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trustThe Power of Trust

How often do you consciously think about trust?  It’s something we rarely give attention to until we’re on the receiving end of a breach of it or, when the penny drops that a lack of it is sabotaging what we’re trying to do. Yet for many of us, it’s a core value and it’s fundamental to the health of our personal and professional relationships. Trust is why, at the deepest level, we build bonds with some people and not with others; why we share information with some people and not with others; why we give over what we value, be it our time, our money, our resources, to some people and not to others; why we buy from some people and not from others.

As a leader it’s vital to give conscious thought to how you build a climate of trust within your team, department, division, company.  Why?  Because lack of trust directly impacts collaboration and the performance of teams; it prevents the sharing of information and resources; leads to political game playing; sabotages change initiatives and prevents honest reflection of strengths and the ability to proactively address organisational weaknesses.  That’s at the organisational level, but what about the personal level?  What happens when a leader isn’t trusted?  Amongst others things they become silo’d, divorced from a business reality no-one wants to share with them, creating a “tell them what they want to hear” culture. They develop blind spots as no one feels able to give them open, honest feedback. They have to rely on a short term win “command and control” style of leadership as they haven’t got the relationships that enable the collaboration needed to implement vision, strategy and sustainable change.  Eventually they can derail.

How can you build trust as a leader?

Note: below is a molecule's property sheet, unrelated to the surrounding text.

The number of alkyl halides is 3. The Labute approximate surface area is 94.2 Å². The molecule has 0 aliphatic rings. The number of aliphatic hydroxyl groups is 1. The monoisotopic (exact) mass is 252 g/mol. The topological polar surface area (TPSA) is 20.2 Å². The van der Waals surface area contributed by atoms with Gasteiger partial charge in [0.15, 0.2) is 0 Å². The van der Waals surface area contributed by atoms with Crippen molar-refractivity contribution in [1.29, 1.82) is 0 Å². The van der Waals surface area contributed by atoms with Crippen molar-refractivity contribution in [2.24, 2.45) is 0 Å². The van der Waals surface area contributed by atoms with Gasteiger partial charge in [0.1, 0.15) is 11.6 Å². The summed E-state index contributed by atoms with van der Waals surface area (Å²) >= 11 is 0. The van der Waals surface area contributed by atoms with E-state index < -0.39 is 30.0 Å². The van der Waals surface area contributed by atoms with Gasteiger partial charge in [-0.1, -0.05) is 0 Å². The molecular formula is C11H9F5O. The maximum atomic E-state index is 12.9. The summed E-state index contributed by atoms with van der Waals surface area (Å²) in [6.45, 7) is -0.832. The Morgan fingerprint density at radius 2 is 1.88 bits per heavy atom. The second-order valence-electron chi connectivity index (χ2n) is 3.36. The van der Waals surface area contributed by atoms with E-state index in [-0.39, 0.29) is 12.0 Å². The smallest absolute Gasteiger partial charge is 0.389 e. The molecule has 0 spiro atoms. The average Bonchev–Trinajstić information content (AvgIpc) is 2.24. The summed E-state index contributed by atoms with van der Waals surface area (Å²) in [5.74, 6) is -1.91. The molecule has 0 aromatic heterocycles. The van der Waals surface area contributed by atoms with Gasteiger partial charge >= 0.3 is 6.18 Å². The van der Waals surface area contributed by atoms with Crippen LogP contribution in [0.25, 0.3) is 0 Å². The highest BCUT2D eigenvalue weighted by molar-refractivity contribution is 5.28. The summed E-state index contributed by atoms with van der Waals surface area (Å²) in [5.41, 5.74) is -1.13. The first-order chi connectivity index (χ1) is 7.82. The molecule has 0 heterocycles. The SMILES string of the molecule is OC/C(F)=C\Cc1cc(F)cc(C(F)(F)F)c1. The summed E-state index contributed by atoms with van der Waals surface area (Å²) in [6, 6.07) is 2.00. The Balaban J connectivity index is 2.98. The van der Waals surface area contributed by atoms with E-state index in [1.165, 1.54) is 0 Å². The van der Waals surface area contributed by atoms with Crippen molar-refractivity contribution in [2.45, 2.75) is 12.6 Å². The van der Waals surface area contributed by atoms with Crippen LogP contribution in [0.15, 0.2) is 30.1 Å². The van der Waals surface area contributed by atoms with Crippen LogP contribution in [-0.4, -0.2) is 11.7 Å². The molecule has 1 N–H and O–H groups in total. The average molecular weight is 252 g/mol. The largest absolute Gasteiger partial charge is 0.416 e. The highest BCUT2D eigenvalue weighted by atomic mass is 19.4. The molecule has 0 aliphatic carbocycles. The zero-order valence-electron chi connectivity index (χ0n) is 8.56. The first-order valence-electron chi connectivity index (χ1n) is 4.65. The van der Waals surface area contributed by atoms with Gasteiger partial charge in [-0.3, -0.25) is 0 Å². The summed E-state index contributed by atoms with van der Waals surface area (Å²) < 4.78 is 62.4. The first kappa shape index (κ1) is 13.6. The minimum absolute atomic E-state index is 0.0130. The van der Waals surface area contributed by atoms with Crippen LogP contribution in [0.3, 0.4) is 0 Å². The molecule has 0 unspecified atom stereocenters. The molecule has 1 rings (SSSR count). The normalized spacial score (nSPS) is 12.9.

Understand your own philosophy

Your philosophy on trust has a huge part to play in the climate you create. Do you give trust until it’s broken or does someone have to earn your trust?  Each creates a very different climate. When you give trust you empower people, you encourage people to do the right thing, people feel supported, able to try their best, they’re willing to collaborate and they’re open to sharing what’s working or not working.  When the message you put out is that people have to earn your trust – it has the opposite effect and it puts people on the back foot – it puts people “one down”. This is compounded by the fact that leaders who say trust has to be earned, often can’t articulate what someone has to do to earn it or they make it a moving goal post, but until you trust someone it’s unlikely they will trust you.

Explore your own philosophy. Where does that come from? What beliefs does it cause you to hold? How well do those beliefs serve you personally and professionally?

Be trustworthy

In order to build trust you need to be someone who is trustworthy. This means walking your talk, being a positive role model, being authentic and consistent and acting with loyalty and integrity. We inherently distrust people who are not consistent in their behaviour or who say one thing and do another.

A foundation to this is knowing yourself. Is trust one of your core values? How much do you say one thing and do another? Are you consistent in your behaviour and with everyone or do you behave very differently across seniors, peers and direct reports?

Build your emotional bank account

This is a great Stephen Covey (7 Habits of Highly Effective People) idea for building trust. It’s a metaphor for the amount of trust you’ve built up in a relationship. You make deposits into the bank account through your behaviour - listening, keeping commitments, offering support, sharing information, investing time. In this way you build up a reserve. If you make a mistake or need to call on me for help, the bank account can stand the withdrawal as the reserves are high.  If you don’t make the deposits - you don’t honour your commitments, you don’t keep your word - the reserves are low and there is little to draw on. Or, if you keep withdrawing through continuous mistakes, lack of respect, taking not giving then the reserves are depleted.

Think about your key stakeholders. What is your bank account like? Is it flourishing or overdrawn? Think about your personal relationships too. We often take the people we care about most for granted, slowly eroding that emotional bank account.

Trust is the foundation of any healthy relationship. It’s vital a leader creates a climate of trust and collaboration in order to sustain long term success.

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